Eric Crucerey and his team can move mountains. Well, maybe not mountains, but machines that dwarf the Statue of Liberty.
Crucerey, who works for GE Renewable Energy, is the project director in charge of delivering GE’s Haliade wind turbines for America’s first offshore wind farm that’s being built by Deepwater Wind near Block Island, Rhode Island. Over the next few weeks, he will ship five wind turbine nacelles from France to the U.S. across the Atlantic. Each of these 400-ton structures is as large as a school bus and houses the turbine’s power-generating components, including a massive permanent magnet generator. They will sit some 330 feet (100 meters) above the waves.
Each of the nacelles will support three 240-foot-long blades (nearly 74 meters) that weigh 27 tons a piece, and Crucerey has brought them across the Atlantic, too. A cargo ship with all 15 blades on board docked in Providence, Rhode Island, last week. “My job is to be ready for everything, understand any weaknesses in Plan A and always have a Plan B,” Crucerey says. “’Never give up’ is my motto.”
Crucerey is speaking from experience. While working as a project manager a decade ago, he helplessly watched as a 20-ton turbine shaft worth $560,000 (€500,000) plunge into the murky waters of a Turkish port, never to be recovered.
That’s why today he works with specialists such as Eskil Røset, a project manager with Fred. Olsen Windcarrier—the Norwegian offshore wind developer that has handled massive projects in the U.K. as well as the Irish Sea and Scandinavia. The firm will ship the nacelles 3,300 miles from their birthplace in a brand-new GE Renewable Energy’s factory at the mouth of the Loire River in Saint-Nazaire, France, to the U.S. Røset will also oversee the turbine’s offshore installation in August.
Crucerey is also working with commercial director Dorte Kamper and the logistics experts at Danish firm LM Wind Power — the world’s largest independent supplier of rotor blades to the wind industry. Together, they coordinated the transportation of the massive blades from the Port of Esbjerg in Denmark to Providence. A third vessel, this one transporting the turbine’s sleek white towers, recently arrived in Providence from Aviles, Spain.
But shipping is just one part of the Herculean transportation task. Getting the equipment to the ports presents its own set of challenges. The team in Saint-Nazaire loads the nacelles on specialized multi-wheel vehicles that carry extreme loads—as much as 530 tons. The blades, on the other hand, travel in specially manufactured trailers. Like a head of state, each blade travels with a police escort. Turns are especially challenging and the team must sometimes build its own roads to get around tight spots.
Røset, the Fred. Olsen Windcarrier project manager, says the Block Island nacelles will traverse Atlantic waters that can produce seasonal waves of up to 6 meters. The voyage will take between two and three weeks depending on the weather and course adjustments to avoid any adverse conditions.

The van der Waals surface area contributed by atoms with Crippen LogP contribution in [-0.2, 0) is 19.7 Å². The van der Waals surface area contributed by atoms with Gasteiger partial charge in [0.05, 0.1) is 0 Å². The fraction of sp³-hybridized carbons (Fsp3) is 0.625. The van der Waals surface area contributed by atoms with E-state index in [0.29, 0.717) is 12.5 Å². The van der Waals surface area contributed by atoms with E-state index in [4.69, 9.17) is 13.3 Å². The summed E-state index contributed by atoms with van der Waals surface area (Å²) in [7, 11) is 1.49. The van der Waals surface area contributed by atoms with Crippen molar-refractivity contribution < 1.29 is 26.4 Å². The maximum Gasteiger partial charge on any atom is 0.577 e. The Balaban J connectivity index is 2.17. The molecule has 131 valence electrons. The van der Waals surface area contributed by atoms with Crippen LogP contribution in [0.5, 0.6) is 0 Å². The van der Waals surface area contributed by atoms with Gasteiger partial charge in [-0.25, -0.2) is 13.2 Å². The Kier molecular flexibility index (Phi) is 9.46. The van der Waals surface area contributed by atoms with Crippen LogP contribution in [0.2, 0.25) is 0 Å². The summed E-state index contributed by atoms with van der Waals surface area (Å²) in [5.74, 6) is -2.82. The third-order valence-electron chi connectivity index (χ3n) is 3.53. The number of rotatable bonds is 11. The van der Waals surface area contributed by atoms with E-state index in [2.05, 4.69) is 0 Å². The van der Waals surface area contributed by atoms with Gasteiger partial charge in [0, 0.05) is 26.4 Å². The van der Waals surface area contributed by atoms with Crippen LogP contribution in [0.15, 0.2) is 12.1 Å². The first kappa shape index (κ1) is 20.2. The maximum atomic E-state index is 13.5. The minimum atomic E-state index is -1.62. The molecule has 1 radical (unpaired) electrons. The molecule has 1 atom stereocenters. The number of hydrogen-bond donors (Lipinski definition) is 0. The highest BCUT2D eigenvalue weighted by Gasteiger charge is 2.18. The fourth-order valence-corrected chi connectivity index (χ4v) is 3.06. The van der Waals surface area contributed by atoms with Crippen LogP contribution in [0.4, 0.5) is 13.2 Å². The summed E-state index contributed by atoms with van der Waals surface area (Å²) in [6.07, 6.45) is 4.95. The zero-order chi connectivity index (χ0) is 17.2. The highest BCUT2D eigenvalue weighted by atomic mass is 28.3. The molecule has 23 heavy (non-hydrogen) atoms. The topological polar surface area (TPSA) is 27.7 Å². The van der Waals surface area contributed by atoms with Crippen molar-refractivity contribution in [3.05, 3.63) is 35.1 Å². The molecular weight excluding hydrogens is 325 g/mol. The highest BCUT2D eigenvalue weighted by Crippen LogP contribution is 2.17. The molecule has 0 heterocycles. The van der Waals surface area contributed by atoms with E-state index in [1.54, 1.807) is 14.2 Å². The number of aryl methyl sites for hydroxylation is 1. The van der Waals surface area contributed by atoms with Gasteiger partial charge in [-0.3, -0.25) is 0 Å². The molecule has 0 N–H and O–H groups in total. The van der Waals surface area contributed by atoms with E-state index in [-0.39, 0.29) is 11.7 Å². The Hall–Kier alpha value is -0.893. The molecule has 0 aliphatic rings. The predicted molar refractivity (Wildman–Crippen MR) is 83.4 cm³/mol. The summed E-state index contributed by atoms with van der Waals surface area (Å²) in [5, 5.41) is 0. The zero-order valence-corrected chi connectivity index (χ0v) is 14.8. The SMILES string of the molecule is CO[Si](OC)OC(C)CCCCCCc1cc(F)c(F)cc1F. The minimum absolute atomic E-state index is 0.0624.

The nacelles will come to America aboard the 132-meter-long, 39-meter-wide Brave Tern installation vessel. The ship will chart a southerly route, leaving France in mid-July. The nacelles will ride on specially manufactured platforms so that if huge waves pound the ship, they will pass underneath the nacelles rather than hitting them directly, lessening the chance that any of the gears inside the casing will be damaged.
Upon arrival in the U.S., the Brave Tern will become a real-life Transformer robot, changing from a ship into an at-sea construction platform (see image above). Four massive legs will drop down to the seabed, jacking up the ship high over the water.
Then, an 800-ton crane will position the generating equipment on the towers and fasten the blades onto the structure over several intense weeks of installation. Roughly 40 additional workers will join the 30-person crew to help with the project, living on board in the Brave Tern’s 56 cabins. A specially built Crew Transfer Vessel “Atlantic Pioneer”—a first of its kind in the U.S. that was developed by Atlantic Wind Transfers, a local Rhode Island company—will shuttle crew and supplies between the Brave Tern and the mainland. “With the Block Island Wind Farm, we’re pairing European offshore wind experience with U.S. offshore construction expertise to create a uniquely American model for launching a new offshore energy industry in the U.S.,” says Jeff Grybowski, CEO of Deepwater Wind.
Assuming all goes according to plan and the weather cooperates, the crew will assemble the five GE turbines at sea in the late summer and fall so that the project can be in service by the end of the year. When complete, each turbine will tower 560 feet above the sea, twice the height of the Statue of Liberty. The finished project will generate 125,000 megawatt-hours of electricity, enough to meet 90 percent of Block Island’s power needs and even supply electricity to the mainland via an undersea cable.
Says Crucerey: “The entire team is so excited about helping America’s first offshore wind farm become real. We can’t wait to see what comes next.”